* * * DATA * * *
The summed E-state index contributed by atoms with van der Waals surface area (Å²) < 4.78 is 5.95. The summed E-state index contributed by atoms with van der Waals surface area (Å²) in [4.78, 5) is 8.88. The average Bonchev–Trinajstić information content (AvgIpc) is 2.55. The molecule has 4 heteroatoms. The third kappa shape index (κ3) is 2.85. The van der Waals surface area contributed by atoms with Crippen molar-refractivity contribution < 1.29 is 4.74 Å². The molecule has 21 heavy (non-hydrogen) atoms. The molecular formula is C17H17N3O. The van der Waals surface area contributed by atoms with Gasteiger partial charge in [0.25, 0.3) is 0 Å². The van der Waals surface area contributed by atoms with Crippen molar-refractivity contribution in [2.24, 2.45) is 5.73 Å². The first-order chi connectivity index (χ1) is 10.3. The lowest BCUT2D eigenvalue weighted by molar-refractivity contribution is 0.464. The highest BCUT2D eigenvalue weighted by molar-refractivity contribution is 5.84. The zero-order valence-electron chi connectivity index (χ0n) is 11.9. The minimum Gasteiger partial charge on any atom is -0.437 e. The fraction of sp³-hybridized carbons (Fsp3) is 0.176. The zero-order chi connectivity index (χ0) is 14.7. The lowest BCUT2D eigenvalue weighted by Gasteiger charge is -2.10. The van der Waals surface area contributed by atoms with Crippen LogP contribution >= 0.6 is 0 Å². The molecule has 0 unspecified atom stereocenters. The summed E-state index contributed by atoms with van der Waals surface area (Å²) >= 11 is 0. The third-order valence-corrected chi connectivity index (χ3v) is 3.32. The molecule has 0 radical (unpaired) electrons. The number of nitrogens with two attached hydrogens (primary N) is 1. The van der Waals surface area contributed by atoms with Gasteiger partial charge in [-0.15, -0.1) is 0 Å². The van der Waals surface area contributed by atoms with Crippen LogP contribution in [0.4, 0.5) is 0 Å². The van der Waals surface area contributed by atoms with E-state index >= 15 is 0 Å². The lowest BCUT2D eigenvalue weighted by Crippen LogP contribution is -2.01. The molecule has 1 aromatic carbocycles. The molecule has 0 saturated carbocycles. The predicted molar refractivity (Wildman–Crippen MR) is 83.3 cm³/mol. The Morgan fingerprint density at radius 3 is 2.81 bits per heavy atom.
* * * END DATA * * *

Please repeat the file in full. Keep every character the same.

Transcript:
The summed E-state index contributed by atoms with van der Waals surface area (Å²) < 4.78 is 5.95. The summed E-state index contributed by atoms with van der Waals surface area (Å²) in [4.78, 5) is 8.88. The average Bonchev–Trinajstić information content (AvgIpc) is 2.55. The molecule has 4 heteroatoms. The third kappa shape index (κ3) is 2.85. The van der Waals surface area contributed by atoms with Crippen molar-refractivity contribution < 1.29 is 4.74 Å². The molecule has 21 heavy (non-hydrogen) atoms. The molecular formula is C17H17N3O. The van der Waals surface area contributed by atoms with Gasteiger partial charge in [0.25, 0.3) is 0 Å². The van der Waals surface area contributed by atoms with Crippen molar-refractivity contribution in [2.24, 2.45) is 5.73 Å². The first-order chi connectivity index (χ1) is 10.3. The lowest BCUT2D eigenvalue weighted by molar-refractivity contribution is 0.464. The highest BCUT2D eigenvalue weighted by molar-refractivity contribution is 5.84. The zero-order valence-electron chi connectivity index (χ0n) is 11.9. The minimum Gasteiger partial charge on any atom is -0.437 e. The fraction of sp³-hybridized carbons (Fsp3) is 0.176. The zero-order chi connectivity index (χ0) is 14.7. The lowest BCUT2D eigenvalue weighted by Gasteiger charge is -2.10. The van der Waals surface area contributed by atoms with Crippen LogP contribution >= 0.6 is 0 Å². The molecule has 0 unspecified atom stereocenters. The summed E-state index contributed by atoms with van der Waals surface area (Å²) >= 11 is 0. The third-order valence-corrected chi connectivity index (χ3v) is 3.32. The molecule has 0 radical (unpaired) electrons. The number of nitrogens with two attached hydrogens (primary N) is 1. The van der Waals surface area contributed by atoms with Gasteiger partial charge in [-0.15, -0.1) is 0 Å². The van der Waals surface area contributed by atoms with Crippen LogP contribution in [0.4, 0.5) is 0 Å². The van der Waals surface area contributed by atoms with E-state index >= 15 is 0 Å². The lowest BCUT2D eigenvalue weighted by Crippen LogP contribution is -2.01. The molecule has 1 aromatic carbocycles. The molecule has 0 saturated carbocycles. The predicted molar refractivity (Wildman–Crippen MR) is 83.3 cm³/mol. The Morgan fingerprint density at radius 3 is 2.81 bits per heavy atom.